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  1. #1
    Lex Parsimoniae Xander's Avatar
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    Default Freedom of speech vs the right to offend

    Figured this is a good topic for debate.

    Please no debate competition antics, they're tiresome and boring.

    Question - does freedom of speech necessitate a right to offend?

    (hope this hasn't come up before, limited in searches on a phone)
    Isn't it time for a colourful metaphor?

  2. #2
    Theta Male Julius_Van_Der_Beak's Avatar
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    Yes, it does necessitate a right to offend, as well as a right to respond to the offense.

    First off, different people are offended by different things. How do we decide whose offense is more worth avoiding? Inevitably, it's going to seem rather arbitrary.

    Second, people can be offended by stupid things. Some people are offended by bacon. Should we institute a rule that people cannot speak of bacon?
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  3. #3
    Member OrionzRevenge's Avatar
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    Quote Originally Posted by msg_v2 View Post
    Yes, it does necessitate a right to offend, ...
    Agreed.
    Sup Dude?

    I'll go straight to the Godwin to make my point.

    It's a very offensive notion to allow Neo-Nazis to parade down a street in a Jewish neighborhood, but we must allow it because where would you draw the line on who could be permitted to parade???

    Who would decide this???

    What History tells us is that when we empower governments to suppress a political view, even when it is about as vile as one could imagine, then we ourselves are on the road to becoming Nazis.
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  4. #4
    Pubic Enemy #1 Crabs's Avatar
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    the freedom of speech necessitates the right to offend or be offended, but i don't think it necessitates the right to verbally accost anyone you please in any context. speech shouldn't be censored at all in various forms of media, but i think people should be able to walk around freely without enduring harassment by trolls. law-enforcement needs to maintain a sense of peace, which includes ticketing people for blasting their stereos above a certain decibel level and driving around without a muffler.

    Quote Originally Posted by OrionzRevenge View Post
    It's a very offensive notion to allow Neo-Nazis to parade down a street in a Jewish neighborhood, but we must allow it because where would you draw the line on who could be permitted to parade???

    Who would decide this???

    What History tells us is that when we empower governments to suppress a political view, even when it is about as vile as one could imagine, then we ourselves are on the road to becoming Nazis.
    i don't think people should be allowed to parade through residential areas anyway, especially for the purpose of spreading some political ideology. why can't people sit on their porch in peace without being subjected to incessant noise pollution?

  5. #5
    I could do things Hard's Avatar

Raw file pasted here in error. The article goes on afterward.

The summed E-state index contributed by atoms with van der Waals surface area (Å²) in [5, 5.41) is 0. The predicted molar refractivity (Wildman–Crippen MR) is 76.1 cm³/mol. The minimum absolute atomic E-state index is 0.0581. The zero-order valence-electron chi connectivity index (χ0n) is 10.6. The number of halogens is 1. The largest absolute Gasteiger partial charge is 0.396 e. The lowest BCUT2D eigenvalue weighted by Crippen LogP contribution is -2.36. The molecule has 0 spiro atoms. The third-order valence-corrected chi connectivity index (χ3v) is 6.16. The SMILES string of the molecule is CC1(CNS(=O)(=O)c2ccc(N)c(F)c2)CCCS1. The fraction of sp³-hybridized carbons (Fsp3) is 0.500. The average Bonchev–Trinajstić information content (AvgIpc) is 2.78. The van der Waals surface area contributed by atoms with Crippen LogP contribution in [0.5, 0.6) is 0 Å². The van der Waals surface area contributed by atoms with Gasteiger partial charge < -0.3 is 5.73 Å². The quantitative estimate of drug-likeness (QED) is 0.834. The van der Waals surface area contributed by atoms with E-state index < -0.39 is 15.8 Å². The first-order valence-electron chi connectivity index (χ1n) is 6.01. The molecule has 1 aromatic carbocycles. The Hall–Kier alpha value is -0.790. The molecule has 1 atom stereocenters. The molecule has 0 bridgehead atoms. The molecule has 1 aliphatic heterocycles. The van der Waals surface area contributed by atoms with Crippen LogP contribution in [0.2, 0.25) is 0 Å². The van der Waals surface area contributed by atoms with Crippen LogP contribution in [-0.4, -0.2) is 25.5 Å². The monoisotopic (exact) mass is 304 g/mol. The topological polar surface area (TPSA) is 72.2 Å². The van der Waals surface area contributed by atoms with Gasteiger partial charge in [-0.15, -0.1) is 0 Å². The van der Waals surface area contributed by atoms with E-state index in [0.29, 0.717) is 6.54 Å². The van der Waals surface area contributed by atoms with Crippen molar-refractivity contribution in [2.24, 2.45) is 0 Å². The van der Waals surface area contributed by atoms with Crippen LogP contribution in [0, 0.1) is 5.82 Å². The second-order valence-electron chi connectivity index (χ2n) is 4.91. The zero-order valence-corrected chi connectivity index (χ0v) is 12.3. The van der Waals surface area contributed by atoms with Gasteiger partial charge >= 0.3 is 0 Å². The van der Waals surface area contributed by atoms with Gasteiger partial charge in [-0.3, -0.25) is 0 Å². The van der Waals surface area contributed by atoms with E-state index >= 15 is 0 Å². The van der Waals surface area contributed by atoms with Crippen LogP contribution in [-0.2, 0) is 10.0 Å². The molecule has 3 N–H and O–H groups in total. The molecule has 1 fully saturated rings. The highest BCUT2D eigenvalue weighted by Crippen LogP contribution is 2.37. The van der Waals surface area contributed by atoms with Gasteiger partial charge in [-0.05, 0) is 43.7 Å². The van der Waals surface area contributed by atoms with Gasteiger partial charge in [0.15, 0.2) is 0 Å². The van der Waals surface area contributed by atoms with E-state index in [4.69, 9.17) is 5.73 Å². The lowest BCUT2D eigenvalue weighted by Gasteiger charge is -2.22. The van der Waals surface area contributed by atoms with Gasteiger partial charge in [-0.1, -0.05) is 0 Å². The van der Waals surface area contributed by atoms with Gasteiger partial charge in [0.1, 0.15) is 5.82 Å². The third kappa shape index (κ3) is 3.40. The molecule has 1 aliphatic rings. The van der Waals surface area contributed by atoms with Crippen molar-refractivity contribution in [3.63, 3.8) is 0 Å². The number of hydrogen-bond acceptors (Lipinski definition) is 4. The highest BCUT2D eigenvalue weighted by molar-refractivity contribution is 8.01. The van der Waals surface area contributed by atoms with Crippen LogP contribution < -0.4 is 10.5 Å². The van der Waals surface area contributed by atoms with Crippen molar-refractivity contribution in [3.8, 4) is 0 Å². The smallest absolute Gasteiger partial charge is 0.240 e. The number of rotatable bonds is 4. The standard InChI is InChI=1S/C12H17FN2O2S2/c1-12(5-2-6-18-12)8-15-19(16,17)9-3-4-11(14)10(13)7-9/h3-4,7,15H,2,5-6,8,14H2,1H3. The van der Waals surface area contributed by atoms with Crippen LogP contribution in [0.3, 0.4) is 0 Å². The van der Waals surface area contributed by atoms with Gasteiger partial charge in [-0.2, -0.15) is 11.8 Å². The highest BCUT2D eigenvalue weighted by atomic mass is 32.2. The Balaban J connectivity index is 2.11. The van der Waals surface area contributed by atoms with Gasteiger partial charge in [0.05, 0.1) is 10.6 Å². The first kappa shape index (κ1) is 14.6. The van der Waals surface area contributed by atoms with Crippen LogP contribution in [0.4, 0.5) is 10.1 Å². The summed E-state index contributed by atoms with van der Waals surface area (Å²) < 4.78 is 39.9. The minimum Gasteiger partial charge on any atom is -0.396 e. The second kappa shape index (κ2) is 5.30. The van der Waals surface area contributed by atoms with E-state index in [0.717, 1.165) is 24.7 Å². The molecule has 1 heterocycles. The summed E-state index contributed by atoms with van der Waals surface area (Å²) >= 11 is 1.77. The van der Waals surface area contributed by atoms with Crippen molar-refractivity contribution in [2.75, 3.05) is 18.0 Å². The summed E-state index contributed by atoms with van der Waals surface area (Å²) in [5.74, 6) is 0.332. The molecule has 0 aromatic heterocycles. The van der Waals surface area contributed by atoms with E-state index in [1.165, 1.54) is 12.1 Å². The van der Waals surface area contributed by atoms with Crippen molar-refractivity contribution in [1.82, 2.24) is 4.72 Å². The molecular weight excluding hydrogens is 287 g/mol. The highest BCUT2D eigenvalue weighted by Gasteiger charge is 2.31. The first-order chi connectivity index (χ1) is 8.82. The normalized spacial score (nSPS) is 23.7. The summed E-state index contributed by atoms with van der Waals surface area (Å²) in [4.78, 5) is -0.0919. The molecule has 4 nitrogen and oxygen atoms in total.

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    This is an iffy topic for me, and I know not everyone is going to agree with me. I'm not sure if I'll debate it further or not.

    I think there needs to be restrictions on "free speech", or repercussions upon some forms of speech, because in this modern era there are types of speech that do cause real, tangible harm. Example: anti-vaccine crowds (though I am not advocating choking that off).

    It's difficult to regulate though, and often it's argued that it could lead to restrictions on things that shouldn't be. Yes, it's wrong to shout at people in a publically disruptive manner that they deserve to die, or something to that effect. Yes, it's wrong to deny historical events like the holocaust. These things can be harmful and should be limited or blocked.
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  6. #6
    Mojibake sprinkles's Avatar
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    As with anything I believe people do what they want and should accept any repercussions.

    If you think it's worth saying then just say it and take responsibility. Censorship allows issues to stagnate and people who get offended end up controlling everything. A topic that can't be talked about is a topic that never moves forward, and all sorts of things pertaining to race, religion, sexuality etc. have fallen into this pit at some time or other and it's often difficult to extricate.
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  7. #7
    Wake, See, Sing, Dance Cellmold's Avatar
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    I think freedom of speech for many is fine, until it is pointed at them.

    If we are to embrace it then it has to be accepted that you as an individual will be offended at some point. So the answer is to offend right back, not deliberately (although maybe sometimes) but as a consequence of putting forth your thoughts and opinions; just like the offender did.

    Or another answer is to ignore but depending on the view that could cause more damage from your perspective. It's a terribly catchall concept that in attempting to cater to everyone is rarely satisfying to anyone.

    The truth for me is that we're all hypocrites and everyone gets offended to some degree depending on context (though many will deny it) and you can only realise the struggle is an endless ebb and flow of recycled values and emotional reactions.